Video Game Downloads Harming The Used Video Game Market?
from the well,-that's-a-flip dept
We’ve had a bunch of articles in the last couple years about video game execs complaining about the used video game market, saying that they deserve a cut of any such sale — or that the used market should be banned altogether. This, of course, is short-sighted, as studies have shown that a healthy secondary market improves the primary market by adding value to the product (i.e., people may be more willing to buy the new product, knowing they’ll be able to resell it later). And, of course, the market has a way of dealing with these things.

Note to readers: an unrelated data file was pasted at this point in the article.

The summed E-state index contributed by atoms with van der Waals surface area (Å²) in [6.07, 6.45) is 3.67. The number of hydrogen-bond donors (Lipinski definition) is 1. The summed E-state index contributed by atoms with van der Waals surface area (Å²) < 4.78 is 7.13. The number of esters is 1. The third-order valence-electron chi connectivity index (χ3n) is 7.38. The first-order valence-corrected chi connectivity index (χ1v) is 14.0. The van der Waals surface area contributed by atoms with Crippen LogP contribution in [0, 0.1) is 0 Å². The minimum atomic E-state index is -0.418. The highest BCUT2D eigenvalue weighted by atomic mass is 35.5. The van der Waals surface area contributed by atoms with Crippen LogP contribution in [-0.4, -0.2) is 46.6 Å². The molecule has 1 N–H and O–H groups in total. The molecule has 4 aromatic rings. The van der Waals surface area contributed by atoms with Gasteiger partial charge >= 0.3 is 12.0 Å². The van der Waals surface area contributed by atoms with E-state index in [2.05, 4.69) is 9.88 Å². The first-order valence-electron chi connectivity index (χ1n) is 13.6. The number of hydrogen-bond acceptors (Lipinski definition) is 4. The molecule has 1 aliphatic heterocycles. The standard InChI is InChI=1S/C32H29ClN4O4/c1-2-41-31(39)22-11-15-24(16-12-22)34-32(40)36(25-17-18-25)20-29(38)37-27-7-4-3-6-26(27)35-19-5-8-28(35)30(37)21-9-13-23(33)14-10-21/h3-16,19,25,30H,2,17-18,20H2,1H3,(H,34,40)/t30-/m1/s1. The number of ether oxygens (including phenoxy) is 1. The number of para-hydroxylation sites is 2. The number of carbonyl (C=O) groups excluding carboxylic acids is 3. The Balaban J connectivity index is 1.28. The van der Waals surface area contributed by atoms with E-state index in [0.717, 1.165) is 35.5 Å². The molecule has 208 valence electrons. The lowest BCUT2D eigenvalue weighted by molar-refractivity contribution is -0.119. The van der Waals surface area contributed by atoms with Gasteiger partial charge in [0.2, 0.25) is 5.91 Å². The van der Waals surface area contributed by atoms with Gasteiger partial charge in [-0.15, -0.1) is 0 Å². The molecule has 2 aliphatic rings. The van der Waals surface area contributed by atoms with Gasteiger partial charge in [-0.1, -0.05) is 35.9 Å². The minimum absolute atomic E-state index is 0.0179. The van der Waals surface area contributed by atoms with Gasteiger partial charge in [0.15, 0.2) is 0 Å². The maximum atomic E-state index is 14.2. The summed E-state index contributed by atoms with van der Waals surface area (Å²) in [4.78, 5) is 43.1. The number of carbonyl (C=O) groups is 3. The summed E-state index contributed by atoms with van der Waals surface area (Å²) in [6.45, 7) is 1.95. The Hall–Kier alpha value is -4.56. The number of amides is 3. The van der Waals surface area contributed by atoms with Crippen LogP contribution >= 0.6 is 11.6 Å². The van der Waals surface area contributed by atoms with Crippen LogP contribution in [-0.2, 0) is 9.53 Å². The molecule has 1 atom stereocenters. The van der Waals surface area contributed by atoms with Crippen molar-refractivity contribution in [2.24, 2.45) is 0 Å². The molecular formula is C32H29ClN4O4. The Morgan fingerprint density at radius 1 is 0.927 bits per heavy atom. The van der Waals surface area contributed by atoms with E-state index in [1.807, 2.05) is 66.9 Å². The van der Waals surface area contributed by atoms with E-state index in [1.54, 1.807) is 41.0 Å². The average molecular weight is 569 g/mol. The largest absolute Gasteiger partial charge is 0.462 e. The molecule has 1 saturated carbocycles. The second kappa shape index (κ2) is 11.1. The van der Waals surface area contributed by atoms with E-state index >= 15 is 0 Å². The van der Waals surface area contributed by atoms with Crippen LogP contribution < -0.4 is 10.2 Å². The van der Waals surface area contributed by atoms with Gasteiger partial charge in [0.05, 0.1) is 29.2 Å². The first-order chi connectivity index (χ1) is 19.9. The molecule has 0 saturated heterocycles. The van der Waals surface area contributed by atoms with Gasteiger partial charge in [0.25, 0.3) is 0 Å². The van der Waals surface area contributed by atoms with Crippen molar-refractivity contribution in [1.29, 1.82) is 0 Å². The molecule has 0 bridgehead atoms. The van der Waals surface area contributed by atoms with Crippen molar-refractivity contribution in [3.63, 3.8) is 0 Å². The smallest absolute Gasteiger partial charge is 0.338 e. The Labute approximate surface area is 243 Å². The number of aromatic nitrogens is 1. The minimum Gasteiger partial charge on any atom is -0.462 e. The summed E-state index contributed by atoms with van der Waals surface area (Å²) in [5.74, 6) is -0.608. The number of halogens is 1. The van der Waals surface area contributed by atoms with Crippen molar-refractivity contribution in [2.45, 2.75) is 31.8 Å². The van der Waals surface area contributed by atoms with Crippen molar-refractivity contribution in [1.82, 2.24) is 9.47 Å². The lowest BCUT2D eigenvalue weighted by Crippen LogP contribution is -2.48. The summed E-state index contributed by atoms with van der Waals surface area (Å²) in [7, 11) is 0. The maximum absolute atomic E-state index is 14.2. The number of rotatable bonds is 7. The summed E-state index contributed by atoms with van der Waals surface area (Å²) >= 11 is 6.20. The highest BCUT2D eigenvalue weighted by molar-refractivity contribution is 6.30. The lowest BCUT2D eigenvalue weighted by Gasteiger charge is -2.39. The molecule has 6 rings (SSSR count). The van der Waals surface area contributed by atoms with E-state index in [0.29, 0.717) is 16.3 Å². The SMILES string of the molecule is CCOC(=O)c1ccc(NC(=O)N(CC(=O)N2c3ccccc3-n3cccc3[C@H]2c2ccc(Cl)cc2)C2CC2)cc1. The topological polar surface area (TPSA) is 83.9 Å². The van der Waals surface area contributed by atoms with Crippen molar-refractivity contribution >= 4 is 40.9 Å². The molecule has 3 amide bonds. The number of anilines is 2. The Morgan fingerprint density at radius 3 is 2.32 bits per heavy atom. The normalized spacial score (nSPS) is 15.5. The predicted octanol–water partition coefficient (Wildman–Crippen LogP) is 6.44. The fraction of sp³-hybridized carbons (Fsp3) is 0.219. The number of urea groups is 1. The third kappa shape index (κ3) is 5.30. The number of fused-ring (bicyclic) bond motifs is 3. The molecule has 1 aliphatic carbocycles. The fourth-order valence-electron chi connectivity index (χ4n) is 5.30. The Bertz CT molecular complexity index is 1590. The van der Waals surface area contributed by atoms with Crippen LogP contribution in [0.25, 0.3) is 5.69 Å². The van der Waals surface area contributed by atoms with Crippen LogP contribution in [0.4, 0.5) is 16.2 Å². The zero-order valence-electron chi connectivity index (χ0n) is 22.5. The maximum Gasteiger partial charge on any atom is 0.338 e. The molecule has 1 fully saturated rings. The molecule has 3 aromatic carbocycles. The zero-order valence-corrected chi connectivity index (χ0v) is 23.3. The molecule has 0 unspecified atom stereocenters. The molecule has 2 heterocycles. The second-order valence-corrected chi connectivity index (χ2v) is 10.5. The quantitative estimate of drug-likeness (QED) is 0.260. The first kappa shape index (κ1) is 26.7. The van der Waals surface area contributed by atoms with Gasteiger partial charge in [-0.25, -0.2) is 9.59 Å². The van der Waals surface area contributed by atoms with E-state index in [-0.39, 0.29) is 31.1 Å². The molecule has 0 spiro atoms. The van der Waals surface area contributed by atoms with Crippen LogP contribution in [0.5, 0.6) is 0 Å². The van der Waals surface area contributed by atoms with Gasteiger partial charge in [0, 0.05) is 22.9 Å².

So, it’s a bit amusing to now see sort of the flip side to that story (sent in by the amusingly named “Just Another Moron in a Hurry”) — with some warning that the rise in direct downloads of video games is threatening the used video game market, and that may be bad for consumers as well. Obviously, those games can’t be resold (at least not easily), and thus there isn’t a cheap price entry point for consumers, as there is with used packages games. Again, even though this is complaining from the other side, I’m not sure it’s really that big of a deal either, as the market again should start to deal with this situation. Being able to offer games direct to consumers should lower video game production costs (no more packaging/shipping/logistics/hard goods/etc.) and, even they don’t initially, eventually the prices should reflect that, as well.